Well, we're at the end of Punta Tombo, this little lava spit that projects out into the South Atlantic. And again you can see just the seabird diversity here is just amazing. There are three species of oyster-catchers that breed here, you can see a pair of blackish oyster-catchers over there on the top, and then two species of cormorants, the blue-eyed shags, and the rock shags that are nesting on the side, and gulls of course, and we've seen big groups of terns. But the thing that's happened is this point has changed rather dramatically in the last 40 years. In the 1960's in the cormorant colony, instead of being isolated to the top of that little rock, which is where it is now, used to extend all the way back to us and across. There used to be something like 30,000 cormorants here, at least by some of the pictures. Certainly thousands of cormorants and now maybe there's 300. So down by a couple of order of magnitude. The interesting thing is not that rock shags, they haven't changed at all. They feed in the kelp beds and on small fish, but these blue-eyed shags are communal fishers so they go out to sea and dive and eat small fish. So again these bait fish, so these anchovies and small silver sides, pescaray, things like that, anything they can get their bills around. And those are the ones that have dramatically declined.
Any idea why they may have declined?
Well, presumably because of food. But we really don't know. It could be because of oil spills as well. I've seen birds oiled. But probably the fate of the penguins and the fate of the cormorants are pretty closely linked because they do often forage together and although they forage somewhat differently, both of them are divers and pursuit divers. You know, they chase after their fish that they¿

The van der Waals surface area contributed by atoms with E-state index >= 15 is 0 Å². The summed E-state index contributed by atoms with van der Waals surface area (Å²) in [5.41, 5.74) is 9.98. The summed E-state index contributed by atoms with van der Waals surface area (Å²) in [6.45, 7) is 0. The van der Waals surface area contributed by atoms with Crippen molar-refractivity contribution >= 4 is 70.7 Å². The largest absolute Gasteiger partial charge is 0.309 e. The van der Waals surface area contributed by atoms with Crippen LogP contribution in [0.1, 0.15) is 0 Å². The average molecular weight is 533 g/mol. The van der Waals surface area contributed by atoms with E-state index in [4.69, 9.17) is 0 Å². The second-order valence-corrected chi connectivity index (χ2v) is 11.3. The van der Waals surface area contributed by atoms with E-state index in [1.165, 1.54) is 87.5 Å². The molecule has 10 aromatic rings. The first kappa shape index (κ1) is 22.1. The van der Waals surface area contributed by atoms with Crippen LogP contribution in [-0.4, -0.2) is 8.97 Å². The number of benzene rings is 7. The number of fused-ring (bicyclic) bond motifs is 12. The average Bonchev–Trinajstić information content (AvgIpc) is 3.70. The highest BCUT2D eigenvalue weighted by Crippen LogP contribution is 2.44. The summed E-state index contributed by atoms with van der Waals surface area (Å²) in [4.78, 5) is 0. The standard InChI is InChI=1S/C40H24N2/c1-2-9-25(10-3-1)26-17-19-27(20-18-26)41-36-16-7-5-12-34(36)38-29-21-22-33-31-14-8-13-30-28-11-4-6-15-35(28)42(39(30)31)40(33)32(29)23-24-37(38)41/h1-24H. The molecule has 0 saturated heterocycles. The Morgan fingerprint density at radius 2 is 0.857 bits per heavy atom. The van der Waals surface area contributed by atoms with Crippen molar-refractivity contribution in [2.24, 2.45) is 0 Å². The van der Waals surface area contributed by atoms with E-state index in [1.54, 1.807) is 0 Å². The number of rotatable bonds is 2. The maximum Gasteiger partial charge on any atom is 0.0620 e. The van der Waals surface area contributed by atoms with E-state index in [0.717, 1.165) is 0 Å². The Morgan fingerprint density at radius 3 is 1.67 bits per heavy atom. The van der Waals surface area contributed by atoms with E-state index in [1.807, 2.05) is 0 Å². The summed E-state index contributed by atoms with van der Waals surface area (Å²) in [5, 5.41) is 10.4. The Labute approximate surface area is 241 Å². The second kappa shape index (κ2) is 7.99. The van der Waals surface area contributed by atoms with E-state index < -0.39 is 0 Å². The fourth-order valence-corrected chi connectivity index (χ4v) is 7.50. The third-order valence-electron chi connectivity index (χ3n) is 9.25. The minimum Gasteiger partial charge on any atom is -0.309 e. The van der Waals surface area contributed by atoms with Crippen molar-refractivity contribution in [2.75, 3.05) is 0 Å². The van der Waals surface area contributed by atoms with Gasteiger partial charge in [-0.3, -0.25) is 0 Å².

When people, I mean the idea of watching a population of an animal, or a plant is an indicator of something going on in the ecosystem on land is an old idea. What's the difference between doing it on land and doing it with creatures that live in the sea, on the sea and near the sea?
Well, I guess my sense is it's a lot easier if we use seabirds to tell us things about the environment because they're like oceanographic platforms. Unfortunately we don't use them nearly enough to tell us what's going on in the environment. But we've been able to show that fork-tailed storm petrels will detect oil spills more than 200 kilometers from their breeding sight just by looking at their stomach content because what they're doing is they're feeding at the surface of the ocean, they're having to pull out of the surface, and that's where a lot of the pollutants get concentrated. So whether it's oil, or I mean you could do that with heavy metals, and certainly you could do that with cormorants and penguins. And certainly that's what we're trying to do with our satellite tagging of penguins. Learning more about the oceanography of this area and what's important oceanographically to support the kinds of colonies that we have here of seabirds.
When you say oceanographically you mean where they go, how deep they go, how far they go, how fast they go, that sort of thing?
Well, also where the hotspots are. And also are the hotspots consistent from year to year? So are the fish always found in one place and where are those places? That's what I mean by ocean zoning because there are some places that are going to be really important year after year to support this kind of wildlife. And of course if we go and fish those places out then the problem is they're not going to exist there any longer. And so you want to look at those nursery grounds or those important areas and actually make sure that they're going to exist for the longer term.